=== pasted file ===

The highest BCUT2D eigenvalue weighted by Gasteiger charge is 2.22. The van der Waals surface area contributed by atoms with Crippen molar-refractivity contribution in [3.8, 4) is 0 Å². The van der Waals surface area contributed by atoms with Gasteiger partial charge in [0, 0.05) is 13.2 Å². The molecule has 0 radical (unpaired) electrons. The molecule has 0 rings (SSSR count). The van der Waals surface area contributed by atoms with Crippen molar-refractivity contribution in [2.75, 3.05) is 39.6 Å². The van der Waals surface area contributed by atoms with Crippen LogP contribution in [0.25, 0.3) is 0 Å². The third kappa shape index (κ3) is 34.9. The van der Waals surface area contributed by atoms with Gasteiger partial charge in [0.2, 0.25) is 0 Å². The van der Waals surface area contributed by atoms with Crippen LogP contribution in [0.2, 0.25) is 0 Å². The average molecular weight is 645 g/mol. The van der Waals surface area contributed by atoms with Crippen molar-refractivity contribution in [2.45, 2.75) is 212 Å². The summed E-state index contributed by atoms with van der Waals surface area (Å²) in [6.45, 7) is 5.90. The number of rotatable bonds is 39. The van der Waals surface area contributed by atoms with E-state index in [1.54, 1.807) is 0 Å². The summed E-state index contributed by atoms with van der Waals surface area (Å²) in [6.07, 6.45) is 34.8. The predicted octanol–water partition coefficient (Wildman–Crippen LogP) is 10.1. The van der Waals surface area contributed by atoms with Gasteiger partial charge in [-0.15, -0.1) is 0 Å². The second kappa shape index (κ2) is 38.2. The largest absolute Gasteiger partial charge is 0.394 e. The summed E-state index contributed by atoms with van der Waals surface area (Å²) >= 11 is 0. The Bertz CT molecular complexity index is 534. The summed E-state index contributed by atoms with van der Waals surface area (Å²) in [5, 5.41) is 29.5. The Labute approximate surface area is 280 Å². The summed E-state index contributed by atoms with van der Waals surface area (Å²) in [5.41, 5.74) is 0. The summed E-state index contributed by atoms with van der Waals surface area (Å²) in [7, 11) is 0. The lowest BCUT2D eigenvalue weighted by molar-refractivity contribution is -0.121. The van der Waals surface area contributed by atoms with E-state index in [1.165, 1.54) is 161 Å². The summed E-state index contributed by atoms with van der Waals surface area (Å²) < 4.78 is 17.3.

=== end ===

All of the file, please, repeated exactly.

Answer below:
The highest BCUT2D eigenvalue weighted by Gasteiger charge is 2.22. The van der Waals surface area contributed by atoms with Crippen molar-refractivity contribution in [3.8, 4) is 0 Å². The van der Waals surface area contributed by atoms with Gasteiger partial charge in [0, 0.05) is 13.2 Å². The molecule has 0 radical (unpaired) electrons. The molecule has 0 rings (SSSR count). The van der Waals surface area contributed by atoms with Crippen molar-refractivity contribution in [2.75, 3.05) is 39.6 Å². The van der Waals surface area contributed by atoms with Crippen LogP contribution in [0.25, 0.3) is 0 Å². The third kappa shape index (κ3) is 34.9. The van der Waals surface area contributed by atoms with Gasteiger partial charge in [0.2, 0.25) is 0 Å². The van der Waals surface area contributed by atoms with Crippen LogP contribution in [0.2, 0.25) is 0 Å². The average molecular weight is 645 g/mol. The van der Waals surface area contributed by atoms with Crippen molar-refractivity contribution in [2.45, 2.75) is 212 Å². The summed E-state index contributed by atoms with van der Waals surface area (Å²) in [6.45, 7) is 5.90. The number of rotatable bonds is 39. The van der Waals surface area contributed by atoms with E-state index in [1.54, 1.807) is 0 Å². The summed E-state index contributed by atoms with van der Waals surface area (Å²) in [6.07, 6.45) is 34.8. The predicted octanol–water partition coefficient (Wildman–Crippen LogP) is 10.1. The van der Waals surface area contributed by atoms with Gasteiger partial charge in [-0.15, -0.1) is 0 Å². The second kappa shape index (κ2) is 38.2. The largest absolute Gasteiger partial charge is 0.394 e. The summed E-state index contributed by atoms with van der Waals surface area (Å²) >= 11 is 0. The Bertz CT molecular complexity index is 534. The summed E-state index contributed by atoms with van der Waals surface area (Å²) in [5, 5.41) is 29.5. The Labute approximate surface area is 280 Å². The summed E-state index contributed by atoms with van der Waals surface area (Å²) in [5.41, 5.74) is 0. The summed E-state index contributed by atoms with van der Waals surface area (Å²) in [7, 11) is 0. The lowest BCUT2D eigenvalue weighted by molar-refractivity contribution is -0.121. The van der Waals surface area contributed by atoms with E-state index in [1.165, 1.54) is 161 Å². The summed E-state index contributed by atoms with van der Waals surface area (Å²) < 4.78 is 17.3.